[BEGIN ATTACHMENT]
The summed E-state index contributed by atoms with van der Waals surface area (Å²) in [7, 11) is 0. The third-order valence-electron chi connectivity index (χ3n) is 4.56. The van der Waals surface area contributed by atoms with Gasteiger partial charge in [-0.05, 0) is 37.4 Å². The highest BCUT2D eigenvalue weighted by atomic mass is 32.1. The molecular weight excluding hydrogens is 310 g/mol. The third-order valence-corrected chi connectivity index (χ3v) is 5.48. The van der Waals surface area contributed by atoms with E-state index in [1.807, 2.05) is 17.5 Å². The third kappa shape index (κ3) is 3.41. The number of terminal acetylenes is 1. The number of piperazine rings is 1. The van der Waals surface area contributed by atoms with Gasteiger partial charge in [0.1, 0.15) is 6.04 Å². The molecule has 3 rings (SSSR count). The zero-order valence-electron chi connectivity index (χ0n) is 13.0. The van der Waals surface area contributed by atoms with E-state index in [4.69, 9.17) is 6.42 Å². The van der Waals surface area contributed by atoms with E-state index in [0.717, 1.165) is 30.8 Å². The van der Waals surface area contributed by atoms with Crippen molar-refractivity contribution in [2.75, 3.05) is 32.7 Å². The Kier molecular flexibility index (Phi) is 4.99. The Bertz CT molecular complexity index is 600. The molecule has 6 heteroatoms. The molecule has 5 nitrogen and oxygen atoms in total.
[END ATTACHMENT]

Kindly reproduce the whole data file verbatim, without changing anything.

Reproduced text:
The summed E-state index contributed by atoms with van der Waals surface area (Å²) in [7, 11) is 0. The third-order valence-electron chi connectivity index (χ3n) is 4.56. The van der Waals surface area contributed by atoms with Gasteiger partial charge in [-0.05, 0) is 37.4 Å². The highest BCUT2D eigenvalue weighted by atomic mass is 32.1. The molecular weight excluding hydrogens is 310 g/mol. The third-order valence-corrected chi connectivity index (χ3v) is 5.48. The van der Waals surface area contributed by atoms with E-state index in [1.807, 2.05) is 17.5 Å². The third kappa shape index (κ3) is 3.41. The number of terminal acetylenes is 1. The number of piperazine rings is 1. The van der Waals surface area contributed by atoms with Gasteiger partial charge in [0.1, 0.15) is 6.04 Å². The molecule has 3 rings (SSSR count). The zero-order valence-electron chi connectivity index (χ0n) is 13.0. The van der Waals surface area contributed by atoms with E-state index in [4.69, 9.17) is 6.42 Å². The van der Waals surface area contributed by atoms with E-state index in [0.717, 1.165) is 30.8 Å². The van der Waals surface area contributed by atoms with Crippen molar-refractivity contribution in [2.75, 3.05) is 32.7 Å². The Kier molecular flexibility index (Phi) is 4.99. The Bertz CT molecular complexity index is 600. The molecule has 6 heteroatoms. The molecule has 5 nitrogen and oxygen atoms in total.